At One Point there was a Point

At one point, there was a point.

The air was still, I think. The sky was yellow at dusk and we were like cameos, flushed against the mountains.

Then there was lots of stuff. Like identifying with pinole, and finding someone.

The boom ended. Money dried up with the creek bed, and the very best citizens of San Diego called it “deluded sentimentality” to give Indians any land or water. As if these things are stuff to be owned or sold off. I am missing many cousins, have you seen them?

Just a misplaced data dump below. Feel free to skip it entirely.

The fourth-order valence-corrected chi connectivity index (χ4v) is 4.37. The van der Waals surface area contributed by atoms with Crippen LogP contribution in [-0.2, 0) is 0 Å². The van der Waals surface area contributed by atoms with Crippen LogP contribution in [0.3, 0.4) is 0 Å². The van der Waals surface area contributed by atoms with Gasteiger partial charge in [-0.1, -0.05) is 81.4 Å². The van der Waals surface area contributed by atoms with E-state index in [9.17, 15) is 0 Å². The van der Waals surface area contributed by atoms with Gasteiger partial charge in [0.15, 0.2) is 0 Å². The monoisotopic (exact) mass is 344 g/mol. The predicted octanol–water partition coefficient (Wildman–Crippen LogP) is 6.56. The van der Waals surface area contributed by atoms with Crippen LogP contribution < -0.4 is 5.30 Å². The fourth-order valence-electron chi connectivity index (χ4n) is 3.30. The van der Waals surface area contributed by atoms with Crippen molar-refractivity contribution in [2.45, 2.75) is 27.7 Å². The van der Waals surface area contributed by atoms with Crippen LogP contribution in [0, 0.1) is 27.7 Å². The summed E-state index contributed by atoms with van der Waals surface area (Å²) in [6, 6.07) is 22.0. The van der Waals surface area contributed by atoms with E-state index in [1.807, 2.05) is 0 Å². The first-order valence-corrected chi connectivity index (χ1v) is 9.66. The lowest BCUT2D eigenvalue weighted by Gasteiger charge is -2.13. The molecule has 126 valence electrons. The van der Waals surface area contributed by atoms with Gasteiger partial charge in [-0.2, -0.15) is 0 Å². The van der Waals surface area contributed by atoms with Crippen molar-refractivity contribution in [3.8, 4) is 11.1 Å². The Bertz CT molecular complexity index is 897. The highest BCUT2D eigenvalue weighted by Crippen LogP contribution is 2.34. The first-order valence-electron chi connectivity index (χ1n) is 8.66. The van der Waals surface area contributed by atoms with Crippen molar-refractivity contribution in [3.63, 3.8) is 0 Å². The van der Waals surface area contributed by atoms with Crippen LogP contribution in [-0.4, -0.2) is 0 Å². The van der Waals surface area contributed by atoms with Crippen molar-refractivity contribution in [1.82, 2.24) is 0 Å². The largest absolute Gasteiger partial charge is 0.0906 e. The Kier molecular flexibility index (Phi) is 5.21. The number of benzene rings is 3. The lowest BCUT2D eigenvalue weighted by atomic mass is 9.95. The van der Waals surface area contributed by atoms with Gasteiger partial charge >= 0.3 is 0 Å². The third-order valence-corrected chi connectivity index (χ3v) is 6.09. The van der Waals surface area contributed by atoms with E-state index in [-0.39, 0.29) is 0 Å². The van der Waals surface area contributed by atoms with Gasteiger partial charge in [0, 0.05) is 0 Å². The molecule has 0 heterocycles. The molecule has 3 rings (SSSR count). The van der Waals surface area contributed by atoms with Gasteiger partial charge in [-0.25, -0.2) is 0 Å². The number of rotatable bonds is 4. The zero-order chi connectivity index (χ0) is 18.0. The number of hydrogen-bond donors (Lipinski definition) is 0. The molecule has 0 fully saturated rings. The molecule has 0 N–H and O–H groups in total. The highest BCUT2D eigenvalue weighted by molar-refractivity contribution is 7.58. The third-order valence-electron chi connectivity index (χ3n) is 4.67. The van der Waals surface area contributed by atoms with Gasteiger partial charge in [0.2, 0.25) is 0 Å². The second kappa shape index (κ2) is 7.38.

I give you clothes, jewels, I give you hair, my hair, I put things on you. Lots of things, stuff. Spliff. Paycheck. Love.

Have you ever wanted the flip-flopper to hold you, and shatter loose? To bruise by kissing, I think this is called hickey. Then he always leaves me.

There was an orchard in the valley. Sand Creek was shrinking. This is all very blurry to me. Candelaria gathered wild foods from the hills and woods. She tamed the intrusion of Spanish crafts, made pinole— a blend of native seeds and Spanish barley. She churned butter, and made lace. She ground acorn in ancient metates and wove baskets from dry grasses.

Can you see how I always feel like I’ve been left? I’m culturally sensitive to “Will You Still Love Me Tomorrow.”

Maybe if we’d waited til summer, you would have been warmer. Maybe no one can keep that dream-feeling for long.